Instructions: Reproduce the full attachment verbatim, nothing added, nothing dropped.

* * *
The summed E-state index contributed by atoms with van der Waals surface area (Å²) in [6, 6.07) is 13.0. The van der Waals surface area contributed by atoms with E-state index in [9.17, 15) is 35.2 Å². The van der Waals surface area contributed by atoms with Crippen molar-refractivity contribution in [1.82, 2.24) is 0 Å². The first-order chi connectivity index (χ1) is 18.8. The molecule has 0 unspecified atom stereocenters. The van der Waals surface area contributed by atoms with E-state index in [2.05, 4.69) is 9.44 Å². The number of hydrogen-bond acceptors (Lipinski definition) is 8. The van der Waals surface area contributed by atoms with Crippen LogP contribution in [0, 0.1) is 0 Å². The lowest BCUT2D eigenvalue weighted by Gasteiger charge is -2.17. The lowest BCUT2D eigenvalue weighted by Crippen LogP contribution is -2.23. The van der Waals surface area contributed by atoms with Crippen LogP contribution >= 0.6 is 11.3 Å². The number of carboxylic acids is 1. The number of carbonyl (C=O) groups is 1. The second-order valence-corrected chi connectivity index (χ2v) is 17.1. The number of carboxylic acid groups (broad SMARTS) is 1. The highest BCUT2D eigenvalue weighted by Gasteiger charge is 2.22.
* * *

The summed E-state index contributed by atoms with van der Waals surface area (Å²) in [6, 6.07) is 13.0. The van der Waals surface area contributed by atoms with E-state index in [9.17, 15) is 35.2 Å². The van der Waals surface area contributed by atoms with Crippen molar-refractivity contribution in [1.82, 2.24) is 0 Å². The first-order chi connectivity index (χ1) is 18.8. The molecule has 0 unspecified atom stereocenters. The van der Waals surface area contributed by atoms with E-state index in [2.05, 4.69) is 9.44 Å². The number of hydrogen-bond acceptors (Lipinski definition) is 8. The van der Waals surface area contributed by atoms with Crippen LogP contribution in [0, 0.1) is 0 Å². The lowest BCUT2D eigenvalue weighted by Gasteiger charge is -2.17. The lowest BCUT2D eigenvalue weighted by Crippen LogP contribution is -2.23. The van der Waals surface area contributed by atoms with Crippen LogP contribution >= 0.6 is 11.3 Å². The number of carboxylic acids is 1. The number of carbonyl (C=O) groups is 1. The second-order valence-corrected chi connectivity index (χ2v) is 17.1. The number of carboxylic acid groups (broad SMARTS) is 1. The highest BCUT2D eigenvalue weighted by Gasteiger charge is 2.22.